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Perfectly cast, his cool demeanor and reserved brooding severity made him perfect for both the Westerner raised on Eastern teachings and his ‘Bruce Wayne’ manufactured persona all at once. Masters of the martial arts, disguise and illusion, they were seemingly able to disappear like wisps of shadows.
Recall how many alleged ninja movies one’s local video store had in the VHS era that turned out to be completely ninja-less kung-fu movies given a shameless re-title.When the two eldest sons of his adoptive family were killed in the Korean War (after deftly executing a two-man commando mission of staggering bravery and skill), his sage-like father made the fateful decision to impart the family’s ancient teachings on Ken… Ken now practices his shadow arts in the name of justice, hunting down killers and criminals untamed by the law, until he is tracked down and pressured by a shady government agent to intercede in a terrorist hostage situation taking place at the top of an impenetrable high-rise.Interspersed between flashbacks to a lifetime of training under his adoptive father, Sakura uses mostly non-violent aspects of ninjutsu — disguise, infiltration, psychological warfare — to save the day and form an uneasy alliance with his untrustworthy government liaison.In contrast, there are also a couple of surprising bits of ancient Japanese mask work at play that put a foot in the fantastic enough to keep any ninja-nerd happy.I will fault the film’s last act with some pacing problems. It seems like a better plan would have been to get in on the ground floor, nail some unwary guards and commandeer an elevator, which would have allowed for more time to psychologically turn the terrorists minds to jelly in the final showdown.Party member names from saves still won’t be translated properly.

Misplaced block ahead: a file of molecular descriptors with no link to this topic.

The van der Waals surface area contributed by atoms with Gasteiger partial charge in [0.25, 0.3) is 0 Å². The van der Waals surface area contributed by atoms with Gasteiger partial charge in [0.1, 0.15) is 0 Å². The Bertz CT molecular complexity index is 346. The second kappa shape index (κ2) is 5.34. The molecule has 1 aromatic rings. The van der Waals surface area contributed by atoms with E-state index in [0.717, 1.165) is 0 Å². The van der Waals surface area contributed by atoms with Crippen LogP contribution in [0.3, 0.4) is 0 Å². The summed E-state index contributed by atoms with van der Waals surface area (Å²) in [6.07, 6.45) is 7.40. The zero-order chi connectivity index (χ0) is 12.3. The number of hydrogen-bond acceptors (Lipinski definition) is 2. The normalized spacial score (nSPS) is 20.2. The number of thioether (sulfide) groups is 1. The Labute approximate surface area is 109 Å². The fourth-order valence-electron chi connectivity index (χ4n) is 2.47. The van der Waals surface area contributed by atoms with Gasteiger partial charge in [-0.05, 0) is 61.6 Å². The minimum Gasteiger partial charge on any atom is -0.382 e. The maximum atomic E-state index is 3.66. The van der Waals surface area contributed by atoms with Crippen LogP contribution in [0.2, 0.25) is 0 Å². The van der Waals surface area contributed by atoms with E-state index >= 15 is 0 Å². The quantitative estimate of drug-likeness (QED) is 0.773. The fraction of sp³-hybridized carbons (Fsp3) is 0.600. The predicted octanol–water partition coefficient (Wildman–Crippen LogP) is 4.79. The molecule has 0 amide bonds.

home video format, with absolutely no fanfare or pre-release buzz.
in taking the philosophical high-road with the martial arts at its core, and also been as centered on character development and life lessons as it was action.
The resemblance of Ken Sakura to Kwai Chang Caine was certainly deliberate, as it was written by , had the eyes to pull off a role that would oft be hooded, and an athletic physique to at least hang with his stunt and fight doubles.
That final set piece is great in concept but stumbles a bit in execution and feels rushed. Why premiered six months later on rival network NBC, taking a low road exploitation vector similar to what Cannon Films had perfected in theaters.
That other show also had THE name in ninja-sploitation — Sho Kosugi — and the celebrity rub of the legendary Lee Van Cleef.
That’s almost certainly him doing shadow kata ender the credit sequence.